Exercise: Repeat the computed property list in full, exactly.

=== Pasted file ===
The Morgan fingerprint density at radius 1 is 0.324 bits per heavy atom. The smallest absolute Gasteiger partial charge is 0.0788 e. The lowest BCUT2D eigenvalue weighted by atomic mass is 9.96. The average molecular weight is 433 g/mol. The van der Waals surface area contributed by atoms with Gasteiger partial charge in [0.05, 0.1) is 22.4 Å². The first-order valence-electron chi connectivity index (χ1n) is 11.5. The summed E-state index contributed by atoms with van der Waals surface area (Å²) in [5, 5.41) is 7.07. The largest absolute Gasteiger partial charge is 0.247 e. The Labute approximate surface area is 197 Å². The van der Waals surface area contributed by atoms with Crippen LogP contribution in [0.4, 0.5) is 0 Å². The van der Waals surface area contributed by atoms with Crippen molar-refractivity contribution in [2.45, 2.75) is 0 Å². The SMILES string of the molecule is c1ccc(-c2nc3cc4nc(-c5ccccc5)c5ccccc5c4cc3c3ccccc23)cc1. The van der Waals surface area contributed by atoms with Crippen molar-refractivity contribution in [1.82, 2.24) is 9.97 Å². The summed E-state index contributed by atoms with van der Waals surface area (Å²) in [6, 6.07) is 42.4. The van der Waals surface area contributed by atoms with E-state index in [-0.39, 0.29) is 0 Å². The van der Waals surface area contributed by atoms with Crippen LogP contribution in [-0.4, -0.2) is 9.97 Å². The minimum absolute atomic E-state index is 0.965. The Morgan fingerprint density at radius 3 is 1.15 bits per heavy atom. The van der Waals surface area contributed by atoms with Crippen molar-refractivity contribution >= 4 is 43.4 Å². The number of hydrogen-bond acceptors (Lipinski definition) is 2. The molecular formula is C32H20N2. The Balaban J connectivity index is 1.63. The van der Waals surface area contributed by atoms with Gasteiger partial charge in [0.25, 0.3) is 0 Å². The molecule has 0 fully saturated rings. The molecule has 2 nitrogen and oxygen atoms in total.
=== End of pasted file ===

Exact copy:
The Morgan fingerprint density at radius 1 is 0.324 bits per heavy atom. The smallest absolute Gasteiger partial charge is 0.0788 e. The lowest BCUT2D eigenvalue weighted by atomic mass is 9.96. The average molecular weight is 433 g/mol. The van der Waals surface area contributed by atoms with Gasteiger partial charge in [0.05, 0.1) is 22.4 Å². The first-order valence-electron chi connectivity index (χ1n) is 11.5. The summed E-state index contributed by atoms with van der Waals surface area (Å²) in [5, 5.41) is 7.07. The largest absolute Gasteiger partial charge is 0.247 e. The Labute approximate surface area is 197 Å². The van der Waals surface area contributed by atoms with Crippen LogP contribution in [0.4, 0.5) is 0 Å². The van der Waals surface area contributed by atoms with Crippen molar-refractivity contribution in [2.45, 2.75) is 0 Å². The SMILES string of the molecule is c1ccc(-c2nc3cc4nc(-c5ccccc5)c5ccccc5c4cc3c3ccccc23)cc1. The van der Waals surface area contributed by atoms with Crippen molar-refractivity contribution in [1.82, 2.24) is 9.97 Å². The summed E-state index contributed by atoms with van der Waals surface area (Å²) in [6, 6.07) is 42.4. The van der Waals surface area contributed by atoms with E-state index in [-0.39, 0.29) is 0 Å². The van der Waals surface area contributed by atoms with Crippen LogP contribution in [-0.4, -0.2) is 9.97 Å². The minimum absolute atomic E-state index is 0.965. The Morgan fingerprint density at radius 3 is 1.15 bits per heavy atom. The van der Waals surface area contributed by atoms with Crippen molar-refractivity contribution >= 4 is 43.4 Å². The number of hydrogen-bond acceptors (Lipinski definition) is 2. The molecular formula is C32H20N2. The Balaban J connectivity index is 1.63. The van der Waals surface area contributed by atoms with Gasteiger partial charge in [0.25, 0.3) is 0 Å². The molecule has 0 fully saturated rings. The molecule has 2 nitrogen and oxygen atoms in total.